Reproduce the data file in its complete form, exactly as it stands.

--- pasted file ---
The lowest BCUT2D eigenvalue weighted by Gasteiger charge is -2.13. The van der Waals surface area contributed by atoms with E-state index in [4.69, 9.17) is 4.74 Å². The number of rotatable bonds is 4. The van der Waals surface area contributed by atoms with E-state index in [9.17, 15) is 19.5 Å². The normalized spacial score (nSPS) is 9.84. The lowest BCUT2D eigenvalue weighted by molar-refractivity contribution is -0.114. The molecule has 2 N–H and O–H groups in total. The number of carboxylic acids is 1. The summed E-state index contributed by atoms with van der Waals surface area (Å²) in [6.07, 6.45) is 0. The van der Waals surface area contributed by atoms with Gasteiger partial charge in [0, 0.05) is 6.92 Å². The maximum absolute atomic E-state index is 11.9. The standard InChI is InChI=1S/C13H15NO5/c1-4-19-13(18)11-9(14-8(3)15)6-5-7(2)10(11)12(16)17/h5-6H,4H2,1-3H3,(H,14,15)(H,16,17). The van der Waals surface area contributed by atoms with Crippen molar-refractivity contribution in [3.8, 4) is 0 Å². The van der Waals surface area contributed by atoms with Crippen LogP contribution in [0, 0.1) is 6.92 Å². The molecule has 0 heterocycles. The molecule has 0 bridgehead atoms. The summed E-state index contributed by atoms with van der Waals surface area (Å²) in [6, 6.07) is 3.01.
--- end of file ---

The lowest BCUT2D eigenvalue weighted by Gasteiger charge is -2.13. The van der Waals surface area contributed by atoms with E-state index in [4.69, 9.17) is 4.74 Å². The number of rotatable bonds is 4. The van der Waals surface area contributed by atoms with E-state index in [9.17, 15) is 19.5 Å². The normalized spacial score (nSPS) is 9.84. The lowest BCUT2D eigenvalue weighted by molar-refractivity contribution is -0.114. The molecule has 2 N–H and O–H groups in total. The number of carboxylic acids is 1. The summed E-state index contributed by atoms with van der Waals surface area (Å²) in [6.07, 6.45) is 0. The van der Waals surface area contributed by atoms with Gasteiger partial charge in [0, 0.05) is 6.92 Å². The maximum absolute atomic E-state index is 11.9. The standard InChI is InChI=1S/C13H15NO5/c1-4-19-13(18)11-9(14-8(3)15)6-5-7(2)10(11)12(16)17/h5-6H,4H2,1-3H3,(H,14,15)(H,16,17). The van der Waals surface area contributed by atoms with Crippen molar-refractivity contribution in [3.8, 4) is 0 Å². The van der Waals surface area contributed by atoms with Crippen LogP contribution in [0, 0.1) is 6.92 Å². The molecule has 0 heterocycles. The molecule has 0 bridgehead atoms. The summed E-state index contributed by atoms with van der Waals surface area (Å²) in [6, 6.07) is 3.01.